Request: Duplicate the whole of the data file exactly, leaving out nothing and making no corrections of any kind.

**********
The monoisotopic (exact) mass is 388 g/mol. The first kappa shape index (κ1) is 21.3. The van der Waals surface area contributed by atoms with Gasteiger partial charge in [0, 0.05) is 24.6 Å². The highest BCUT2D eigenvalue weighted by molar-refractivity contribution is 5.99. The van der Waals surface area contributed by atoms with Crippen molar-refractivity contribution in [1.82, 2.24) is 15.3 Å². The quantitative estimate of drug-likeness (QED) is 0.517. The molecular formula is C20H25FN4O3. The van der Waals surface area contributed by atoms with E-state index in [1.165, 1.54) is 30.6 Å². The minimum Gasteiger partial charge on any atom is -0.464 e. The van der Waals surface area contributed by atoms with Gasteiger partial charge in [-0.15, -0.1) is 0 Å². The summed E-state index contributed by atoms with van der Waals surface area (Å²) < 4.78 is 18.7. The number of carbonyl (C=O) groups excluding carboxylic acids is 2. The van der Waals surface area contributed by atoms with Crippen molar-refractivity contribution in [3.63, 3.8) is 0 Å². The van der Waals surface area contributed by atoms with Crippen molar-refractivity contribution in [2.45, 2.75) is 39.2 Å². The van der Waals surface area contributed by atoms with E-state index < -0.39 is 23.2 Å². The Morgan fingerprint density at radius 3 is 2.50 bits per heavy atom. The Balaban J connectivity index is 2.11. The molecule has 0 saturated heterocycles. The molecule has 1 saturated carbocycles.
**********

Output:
The monoisotopic (exact) mass is 388 g/mol. The first kappa shape index (κ1) is 21.3. The van der Waals surface area contributed by atoms with Gasteiger partial charge in [0, 0.05) is 24.6 Å². The highest BCUT2D eigenvalue weighted by molar-refractivity contribution is 5.99. The van der Waals surface area contributed by atoms with Crippen molar-refractivity contribution in [1.82, 2.24) is 15.3 Å². The quantitative estimate of drug-likeness (QED) is 0.517. The molecular formula is C20H25FN4O3. The van der Waals surface area contributed by atoms with E-state index in [1.165, 1.54) is 30.6 Å². The minimum Gasteiger partial charge on any atom is -0.464 e. The van der Waals surface area contributed by atoms with Gasteiger partial charge in [-0.15, -0.1) is 0 Å². The summed E-state index contributed by atoms with van der Waals surface area (Å²) < 4.78 is 18.7. The number of carbonyl (C=O) groups excluding carboxylic acids is 2. The van der Waals surface area contributed by atoms with Crippen molar-refractivity contribution in [3.63, 3.8) is 0 Å². The van der Waals surface area contributed by atoms with Crippen molar-refractivity contribution in [2.45, 2.75) is 39.2 Å². The van der Waals surface area contributed by atoms with E-state index < -0.39 is 23.2 Å². The Morgan fingerprint density at radius 3 is 2.50 bits per heavy atom. The Balaban J connectivity index is 2.11. The molecule has 0 saturated heterocycles. The molecule has 1 saturated carbocycles.